What do you call someone who speaks three languages? Trilingual. What about someone who speaks two languages? Bilingual. And someone who speaks one language? American. (It’s an old joke, but when I was teaching ESL, my students thought it was funny.) There’s even a name for a person who can speak more than 10 languages. It’s hyperpolyglot. But hyperpolyglotism is not in everyone’s future. Michael Erard, author of Babel No More: The Search for the Worlds’ Most Extraordinary Language Learners, writes, “Hyperpolyglots are not born, and they are not made, but they are born to be made.” Do you have what it takes? Hyperpolyglots tend to be male and left handed and tend to have high IQs . . . and immune disorders. Not sure why.
(“How Do You Learn to Speak More Than 12 Languages,” The Hot Word, January 9, 2012)
Even though she doesn’t fit the mold (being a girl), ten-year-old Sonia Yang last year won a regional competition in England with her ability to speak 10 languages, including Chinese, Taiwanese, English, and Lugandan (spoken in Uganda). “It gets easier with each language you try out,” said Yang, who prepared for the qualifying rounds of the competition by picking up Kazakh and Portuguese.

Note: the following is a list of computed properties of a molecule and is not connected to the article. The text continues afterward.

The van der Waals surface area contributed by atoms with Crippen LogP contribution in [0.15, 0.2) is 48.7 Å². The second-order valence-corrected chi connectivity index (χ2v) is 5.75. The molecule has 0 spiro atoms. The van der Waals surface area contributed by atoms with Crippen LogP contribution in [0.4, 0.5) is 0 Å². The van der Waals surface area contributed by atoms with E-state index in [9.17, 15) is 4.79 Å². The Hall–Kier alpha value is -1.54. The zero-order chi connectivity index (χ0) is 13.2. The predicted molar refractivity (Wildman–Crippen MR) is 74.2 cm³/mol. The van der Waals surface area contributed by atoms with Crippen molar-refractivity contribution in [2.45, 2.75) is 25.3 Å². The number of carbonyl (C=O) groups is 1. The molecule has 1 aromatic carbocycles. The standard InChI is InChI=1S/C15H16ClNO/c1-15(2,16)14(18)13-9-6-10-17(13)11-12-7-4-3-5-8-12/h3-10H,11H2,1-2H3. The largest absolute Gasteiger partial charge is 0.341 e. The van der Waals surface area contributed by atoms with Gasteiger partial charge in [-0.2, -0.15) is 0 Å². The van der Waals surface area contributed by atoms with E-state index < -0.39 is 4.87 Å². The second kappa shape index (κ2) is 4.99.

(Paul Byrne, “10-Year-Old Schoolgirl Can Speak 10 Languages—and Crowned One of Country’s Top Linguists,” Mirror Online, October 19, 2011)
Update: Just saw an essay by Michael Erard in The New York Times in which he says that Americans may not be as far behind the rest of the world as we often think. He figures that more US citizens are bilingual than is commonly reported and then cites an estimate that “80 percent of people on the planet speak 1.69 languages—not high enough to conclude that the average person is bilingual.”
(Michael Erard, “Are We Really Monlolingual?,” The New York Times, January 14, 2012)
[photo: “English sign” by andreasmarx, used under a Creative Commons license]